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A Guide to Planning your Tented Wedding in New England!

Tented weddings are a staple here in New England. And with good reason – they are beautiful, they offer so much flexibility, they let you make your wedding truly your own and allow your guests to enjoy the (hopefully) nice weather. However, tented weddings are A LOT of work. There is so much that goes into the execution of the day that most couples don’t even think about.

During the wedding season, it’s typical for 60-70% of my weddings to take place under a tent. I have found that a lot of couples dive right into planning with so much excitement and enthusiasm only to quickly realize they are in way over their heads. After all, this is one of the most important days of your life. It is imperative that it is planned perfectly!

I strongly recommend hiring a wedding planner if you are thinking of hosting a tented wedding. Especially if the wedding is going to be held on private property (like your parents’ backyard, an Airbnb you booked for the weekend, etc.) However, if that just isn’t in the cards for you, this blog post will lay out all of the things you need to think about in order to plan your special day!

Now, most of these steps apply to all tented weddings but I am gearing it towards those of you planning to use a private residence versus a wedding venue that allows tents.

Step One:

Once you have your location determined, the very first thing you need to know is your guest count. Your guest count will determine the size tent you need, the number of additional rentals you need and so much more. Guest count will also help you figure out a budget. For moderate selections, I tell most couples that a healthy budget for a tented wedding is between $500 - $800 per guest. So if your guest list is 150 people, a realistic budget would be between $75,000 - $120,000. Keep in mind you could likely spend under (with compromises) and you could absolutely spend more than this for high end vendors and design choices.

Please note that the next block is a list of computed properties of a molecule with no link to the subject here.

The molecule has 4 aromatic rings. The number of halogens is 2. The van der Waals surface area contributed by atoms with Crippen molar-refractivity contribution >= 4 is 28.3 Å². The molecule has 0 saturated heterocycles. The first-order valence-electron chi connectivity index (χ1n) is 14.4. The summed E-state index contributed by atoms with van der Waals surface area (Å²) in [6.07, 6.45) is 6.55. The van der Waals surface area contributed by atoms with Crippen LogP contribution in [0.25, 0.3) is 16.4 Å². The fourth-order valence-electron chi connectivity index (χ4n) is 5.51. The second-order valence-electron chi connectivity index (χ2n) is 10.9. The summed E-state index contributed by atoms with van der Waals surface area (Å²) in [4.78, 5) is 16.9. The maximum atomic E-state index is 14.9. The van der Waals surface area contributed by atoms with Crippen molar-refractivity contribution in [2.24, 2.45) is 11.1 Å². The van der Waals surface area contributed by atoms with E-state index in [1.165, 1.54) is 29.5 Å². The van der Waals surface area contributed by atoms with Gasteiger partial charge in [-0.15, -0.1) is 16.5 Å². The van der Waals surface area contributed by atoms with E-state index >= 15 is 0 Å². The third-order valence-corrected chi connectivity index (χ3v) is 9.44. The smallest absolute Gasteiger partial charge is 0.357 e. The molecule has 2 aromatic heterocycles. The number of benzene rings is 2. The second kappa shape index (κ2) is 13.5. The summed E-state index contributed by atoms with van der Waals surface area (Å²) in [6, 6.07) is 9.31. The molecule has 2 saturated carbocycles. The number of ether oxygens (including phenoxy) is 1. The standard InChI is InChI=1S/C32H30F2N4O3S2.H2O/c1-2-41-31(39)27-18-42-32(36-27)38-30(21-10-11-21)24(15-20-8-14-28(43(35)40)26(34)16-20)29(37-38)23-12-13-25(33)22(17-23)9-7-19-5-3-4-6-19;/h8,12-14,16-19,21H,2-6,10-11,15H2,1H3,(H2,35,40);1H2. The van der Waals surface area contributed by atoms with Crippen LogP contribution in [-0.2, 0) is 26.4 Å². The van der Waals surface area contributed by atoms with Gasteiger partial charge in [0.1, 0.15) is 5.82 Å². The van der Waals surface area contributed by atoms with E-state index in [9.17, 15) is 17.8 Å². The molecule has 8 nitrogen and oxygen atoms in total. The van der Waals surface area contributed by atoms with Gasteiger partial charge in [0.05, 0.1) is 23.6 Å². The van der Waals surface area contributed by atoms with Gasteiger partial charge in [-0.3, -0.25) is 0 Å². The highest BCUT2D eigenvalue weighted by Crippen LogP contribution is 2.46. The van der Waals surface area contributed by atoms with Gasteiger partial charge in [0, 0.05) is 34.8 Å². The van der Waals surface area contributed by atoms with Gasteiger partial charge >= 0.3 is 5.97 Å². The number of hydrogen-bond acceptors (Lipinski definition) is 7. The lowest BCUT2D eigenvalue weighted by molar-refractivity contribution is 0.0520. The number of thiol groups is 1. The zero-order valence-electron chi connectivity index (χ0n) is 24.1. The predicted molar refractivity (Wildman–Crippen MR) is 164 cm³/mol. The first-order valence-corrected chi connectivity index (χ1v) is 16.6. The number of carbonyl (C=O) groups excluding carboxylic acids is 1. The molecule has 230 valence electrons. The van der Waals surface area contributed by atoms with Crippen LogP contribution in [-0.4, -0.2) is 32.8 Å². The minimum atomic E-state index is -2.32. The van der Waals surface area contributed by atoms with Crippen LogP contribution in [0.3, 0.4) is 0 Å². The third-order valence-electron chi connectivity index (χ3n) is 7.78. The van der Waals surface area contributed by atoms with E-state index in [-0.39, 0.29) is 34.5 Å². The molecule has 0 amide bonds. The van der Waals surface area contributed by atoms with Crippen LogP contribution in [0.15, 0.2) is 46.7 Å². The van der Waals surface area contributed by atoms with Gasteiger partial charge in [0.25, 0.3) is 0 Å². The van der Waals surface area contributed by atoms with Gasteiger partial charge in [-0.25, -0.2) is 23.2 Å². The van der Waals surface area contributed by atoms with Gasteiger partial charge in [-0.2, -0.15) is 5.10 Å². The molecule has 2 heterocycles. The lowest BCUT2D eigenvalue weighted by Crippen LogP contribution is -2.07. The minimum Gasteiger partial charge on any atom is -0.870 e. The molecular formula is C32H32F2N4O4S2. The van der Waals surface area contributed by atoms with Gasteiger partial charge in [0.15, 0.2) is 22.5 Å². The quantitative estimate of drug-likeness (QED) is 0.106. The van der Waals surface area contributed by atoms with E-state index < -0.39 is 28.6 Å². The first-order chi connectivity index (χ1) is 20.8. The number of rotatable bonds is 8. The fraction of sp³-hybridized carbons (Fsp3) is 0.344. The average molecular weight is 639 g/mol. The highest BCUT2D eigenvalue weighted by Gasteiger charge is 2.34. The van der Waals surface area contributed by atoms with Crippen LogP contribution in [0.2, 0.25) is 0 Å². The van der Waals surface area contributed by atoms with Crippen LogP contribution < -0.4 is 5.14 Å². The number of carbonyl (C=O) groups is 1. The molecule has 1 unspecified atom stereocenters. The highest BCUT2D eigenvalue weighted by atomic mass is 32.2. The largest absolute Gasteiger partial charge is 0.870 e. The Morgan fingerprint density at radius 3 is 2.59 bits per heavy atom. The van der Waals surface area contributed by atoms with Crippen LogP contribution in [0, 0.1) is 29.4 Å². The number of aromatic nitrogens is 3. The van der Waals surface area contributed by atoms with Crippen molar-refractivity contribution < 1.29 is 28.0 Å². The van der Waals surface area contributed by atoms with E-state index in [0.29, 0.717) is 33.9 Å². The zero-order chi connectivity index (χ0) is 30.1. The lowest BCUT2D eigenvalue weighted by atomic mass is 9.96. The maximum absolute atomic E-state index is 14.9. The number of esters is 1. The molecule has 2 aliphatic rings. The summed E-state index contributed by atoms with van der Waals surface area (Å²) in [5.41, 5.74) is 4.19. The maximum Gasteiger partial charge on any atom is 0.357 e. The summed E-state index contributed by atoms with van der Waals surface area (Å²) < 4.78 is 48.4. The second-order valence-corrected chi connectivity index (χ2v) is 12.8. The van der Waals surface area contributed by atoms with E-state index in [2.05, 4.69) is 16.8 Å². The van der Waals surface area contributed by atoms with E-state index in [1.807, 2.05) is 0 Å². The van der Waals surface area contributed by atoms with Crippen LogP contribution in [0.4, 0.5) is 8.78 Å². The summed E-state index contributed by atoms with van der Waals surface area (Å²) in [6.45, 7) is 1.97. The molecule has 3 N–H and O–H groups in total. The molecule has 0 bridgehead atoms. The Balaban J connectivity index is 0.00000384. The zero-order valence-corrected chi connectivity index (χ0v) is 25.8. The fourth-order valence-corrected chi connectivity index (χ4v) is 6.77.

Step Two:

Contact a local rental company and schedule a site visit. Tent companies will almost always come out to survey the property with you in order to look at the landscape (the ground needs to be flat and clear of rocks!), take measurements and then provide you with a quote. The tent company will go over the various tent styles (do you want clear top, frame tent, sail cloth tent, pole tent, etc.) and can also give you the price points for each style.

In addition to the tent, you will also need to think about all of your other rentals. Things like:

- Tables

- Chairs (keep in mind you’ll want two sets of chairs if you also plan to host the ceremony on the property)